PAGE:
Cover Image: SOE in Denmark

SOE in Denmark

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4 stars. It was refreshing to read about SOE's work in Denmark (I personally am sick to death with reading about their operations in France, as if it was the only country they operated in). I would have liked to hear more personal stories about the operatives.

Many thanks to the publisher and NetGalley for an advanced copy of the book in exchange for my honest review. My opinions are my own and not influenced by anyone. Ever.
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SOE in Denmark is an overview of SOE operations in Denmark written shortly after the war.  (Special Operations Executive) 
"SOE in Denmark was written at a time when SOE was still largely unknown to the general public and its operations a closely guarded secret. It was expected that its activities would never be officially acknowledged and the study of its actions in Denmark was compiled with the aim of provide a lasting record of its achievement."

While the book offers an account of the SOE's operations and collaboration with the Danish agents, it is an official report and lacks personal information about the agents who risked their lives.  The Appendices offer more information and reference material.  I was a little startled to find that approximately 2/3 of the book was the reference material, important and informative.

Having read Between Silk and Cyanide by Leo Marks (son of Benjamin Marks, antiquarian bookseller of Marks & Co and 84, Charing Cross Road fame), I mistakenly thought SOE in Denmark would be similar.  

It isn't.  It is, nevertheless, important.  I  wish someone had recorded a more detailed account of  the individuals involved in the resistance to the Nazi Occupation of Denmark. Although SOE in Denmark lacks the human aspect, it is historically interesting.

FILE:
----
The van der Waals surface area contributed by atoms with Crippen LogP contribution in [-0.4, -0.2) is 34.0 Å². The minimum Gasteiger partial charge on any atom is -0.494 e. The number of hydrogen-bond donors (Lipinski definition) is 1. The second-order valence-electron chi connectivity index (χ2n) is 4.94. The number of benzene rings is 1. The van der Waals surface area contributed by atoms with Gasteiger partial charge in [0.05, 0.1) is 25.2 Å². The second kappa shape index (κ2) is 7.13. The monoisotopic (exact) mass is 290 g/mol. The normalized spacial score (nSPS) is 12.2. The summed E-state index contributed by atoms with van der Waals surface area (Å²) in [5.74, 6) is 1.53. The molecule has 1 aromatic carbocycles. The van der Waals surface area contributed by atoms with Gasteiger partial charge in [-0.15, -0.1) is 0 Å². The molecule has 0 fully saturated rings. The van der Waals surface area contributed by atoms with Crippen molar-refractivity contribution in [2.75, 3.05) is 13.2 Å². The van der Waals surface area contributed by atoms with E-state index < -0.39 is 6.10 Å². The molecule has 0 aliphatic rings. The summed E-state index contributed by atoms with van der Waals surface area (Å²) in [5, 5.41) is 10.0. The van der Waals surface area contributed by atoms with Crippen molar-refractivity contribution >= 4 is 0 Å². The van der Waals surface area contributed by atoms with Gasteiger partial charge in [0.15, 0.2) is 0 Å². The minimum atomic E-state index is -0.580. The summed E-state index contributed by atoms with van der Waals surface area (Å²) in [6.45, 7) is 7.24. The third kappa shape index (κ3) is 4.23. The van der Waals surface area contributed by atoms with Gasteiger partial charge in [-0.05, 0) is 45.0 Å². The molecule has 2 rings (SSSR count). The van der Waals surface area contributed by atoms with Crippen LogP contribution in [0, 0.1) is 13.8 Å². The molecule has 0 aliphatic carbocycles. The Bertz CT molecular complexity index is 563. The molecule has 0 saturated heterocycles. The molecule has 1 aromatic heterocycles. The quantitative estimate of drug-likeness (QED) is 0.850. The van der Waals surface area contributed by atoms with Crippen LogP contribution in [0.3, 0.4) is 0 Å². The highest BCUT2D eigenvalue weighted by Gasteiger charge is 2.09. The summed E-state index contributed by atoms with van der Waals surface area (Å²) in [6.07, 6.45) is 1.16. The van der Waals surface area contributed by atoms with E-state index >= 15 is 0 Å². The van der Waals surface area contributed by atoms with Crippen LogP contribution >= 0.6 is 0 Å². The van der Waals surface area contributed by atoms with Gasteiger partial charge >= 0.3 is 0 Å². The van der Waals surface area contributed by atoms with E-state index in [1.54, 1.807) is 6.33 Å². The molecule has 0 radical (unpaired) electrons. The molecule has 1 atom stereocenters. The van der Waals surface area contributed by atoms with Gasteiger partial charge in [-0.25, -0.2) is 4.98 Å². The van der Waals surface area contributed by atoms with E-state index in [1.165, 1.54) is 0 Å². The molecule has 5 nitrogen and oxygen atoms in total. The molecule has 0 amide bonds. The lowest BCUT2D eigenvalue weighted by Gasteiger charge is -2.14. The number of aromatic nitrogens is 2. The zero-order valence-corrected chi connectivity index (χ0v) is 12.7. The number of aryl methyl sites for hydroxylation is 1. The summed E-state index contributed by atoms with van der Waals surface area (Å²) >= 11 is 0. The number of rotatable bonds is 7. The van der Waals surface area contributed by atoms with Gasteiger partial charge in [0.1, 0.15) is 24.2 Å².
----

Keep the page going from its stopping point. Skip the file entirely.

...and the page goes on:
(Some of the most famous female SOE agents were in France and included Nancy Wake, Violette Szabo, Odette Sansom, and Noor Inayat Khan--they have been written about many times. I wish we knew more about the Danish agents.)  

NetGalley/Frontline Books

WWII History.  Sept. 21, 2021.  Print length:  208 pages.
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The book “SOE in Denmark: The Special Operations Executive’s Danish Section in WW2” will be published in 2021 (September). This is an official history of the unit. 

I categorize this book as ‘PG’. The story is about the Danish Section of the British Special Operations Executive. The SOE. These agents operated inside of occupied Denmark for nearly five years. 

This is different from many WWII histories as a member of the SOE wrote it shortly after the war. It is the detailed record of the principal agents and their mission. The various leaders and their roles are described. In a sense, it is the operational journal of the unit. As you might expect given its ‘official history’ status it is a very dry and academic read. 

  I enjoyed the 2+ hours I spent reading this 208-page WWII history. While it does have over 200 pages, the narrative part is less than 30% of the book. The rest is reference material. This would be a great asset to a researcher, but it is not exactly a fun read. I do like the chosen cover art. I give this book a 3.7 (rounded up to a 4) out of 5.

You can access more of my book reviews on my Blog ( https://johnpurvis.wordpress.com/blog/).

My book reviews are also published on Goodreads (https://www.goodreads.com/user/show/31181778-john-purvis).